Mercury (Hobart)

Auf wiedersehe­n to the ‘empress of Europe’


Germans will go to the polls this weekend, but don’t hold your breath for a result.

There will be no equivalent of the removal van turning up outside Downing Street or a quick trip to the Palace for an audience with the Queen.

Prepare instead for weeks or months of talks about forming a three-party coalition that can cobble together a majority in a government almost certain to be split six ways.

In a sense, the most important result was declared long before the first vote had been cast – Angela Merkel’s decision to step down after 16 years as chancellor leaves a void not just in Germany, but the EU.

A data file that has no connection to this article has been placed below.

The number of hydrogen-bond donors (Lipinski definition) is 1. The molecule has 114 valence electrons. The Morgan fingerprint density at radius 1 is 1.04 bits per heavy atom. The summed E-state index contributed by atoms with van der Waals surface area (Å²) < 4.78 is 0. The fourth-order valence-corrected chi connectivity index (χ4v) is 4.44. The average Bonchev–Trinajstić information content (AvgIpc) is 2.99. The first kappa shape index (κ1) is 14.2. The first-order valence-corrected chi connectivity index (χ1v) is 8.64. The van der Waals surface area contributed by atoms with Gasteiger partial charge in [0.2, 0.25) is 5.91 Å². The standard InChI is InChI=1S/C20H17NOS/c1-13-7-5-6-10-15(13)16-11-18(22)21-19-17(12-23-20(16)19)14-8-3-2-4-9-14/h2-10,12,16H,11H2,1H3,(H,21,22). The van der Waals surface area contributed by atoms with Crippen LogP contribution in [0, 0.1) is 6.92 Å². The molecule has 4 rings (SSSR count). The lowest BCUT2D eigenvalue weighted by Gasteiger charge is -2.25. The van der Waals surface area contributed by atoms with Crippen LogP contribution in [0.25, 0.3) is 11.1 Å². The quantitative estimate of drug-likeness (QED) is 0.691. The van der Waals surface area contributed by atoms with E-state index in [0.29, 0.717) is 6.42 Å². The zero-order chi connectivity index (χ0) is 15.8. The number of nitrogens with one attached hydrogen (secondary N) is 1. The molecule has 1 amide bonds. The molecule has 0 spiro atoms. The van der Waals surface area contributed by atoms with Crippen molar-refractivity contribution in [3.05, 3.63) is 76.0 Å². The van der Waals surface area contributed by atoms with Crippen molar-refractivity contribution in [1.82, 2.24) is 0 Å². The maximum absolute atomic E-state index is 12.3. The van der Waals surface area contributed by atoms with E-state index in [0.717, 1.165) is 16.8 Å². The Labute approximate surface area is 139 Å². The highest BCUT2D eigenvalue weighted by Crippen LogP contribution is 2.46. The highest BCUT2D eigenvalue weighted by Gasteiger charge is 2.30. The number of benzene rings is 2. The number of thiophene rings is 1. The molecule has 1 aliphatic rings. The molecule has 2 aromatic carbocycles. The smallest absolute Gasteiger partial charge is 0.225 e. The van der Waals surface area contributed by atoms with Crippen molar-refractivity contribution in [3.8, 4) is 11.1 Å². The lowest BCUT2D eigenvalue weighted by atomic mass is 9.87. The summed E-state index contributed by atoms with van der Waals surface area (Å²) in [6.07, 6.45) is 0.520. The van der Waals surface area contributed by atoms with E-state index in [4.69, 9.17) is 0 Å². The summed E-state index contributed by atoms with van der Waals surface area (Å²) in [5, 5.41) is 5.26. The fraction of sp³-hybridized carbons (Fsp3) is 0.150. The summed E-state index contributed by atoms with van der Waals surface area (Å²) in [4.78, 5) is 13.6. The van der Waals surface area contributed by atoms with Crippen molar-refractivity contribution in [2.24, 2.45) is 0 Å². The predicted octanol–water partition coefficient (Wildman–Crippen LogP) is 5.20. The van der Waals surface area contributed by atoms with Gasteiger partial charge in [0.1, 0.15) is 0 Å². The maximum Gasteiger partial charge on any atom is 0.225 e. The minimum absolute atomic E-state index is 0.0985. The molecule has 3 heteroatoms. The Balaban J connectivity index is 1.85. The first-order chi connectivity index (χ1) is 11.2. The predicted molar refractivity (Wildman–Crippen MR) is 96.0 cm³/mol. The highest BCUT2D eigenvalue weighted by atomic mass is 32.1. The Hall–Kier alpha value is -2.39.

“European summits without the ‘empress of Europe’ will probably feel like Agatha Christie’s Detective stories without Miss Marple,” the European Council on Foreign Relations said in a report published last week. The choice of who will succeed her still remains too close to call, but it could presage a change of direction in German politics that, given the country’s economic might, will be felt far beyond its borders.

Social Democrat candidate and vice-chancellor Olaf Scholz, 63, has built up a narrow lead in recent weeks, portraying himself as “Merkel’s heir” – which appears to be going down well with a consensus-loving electorate.

He and his party also have a clear vision of a different Germany, with a more activist role for the state, albeit in conjunctio­n with the private sector.

Mr Scholz’s rival, Armin Laschet, leader of Merkel’s Christian Democrats, follows in the conservati­ve “ordolibera­l” or social market economy tradition of Ludwig Erhard.

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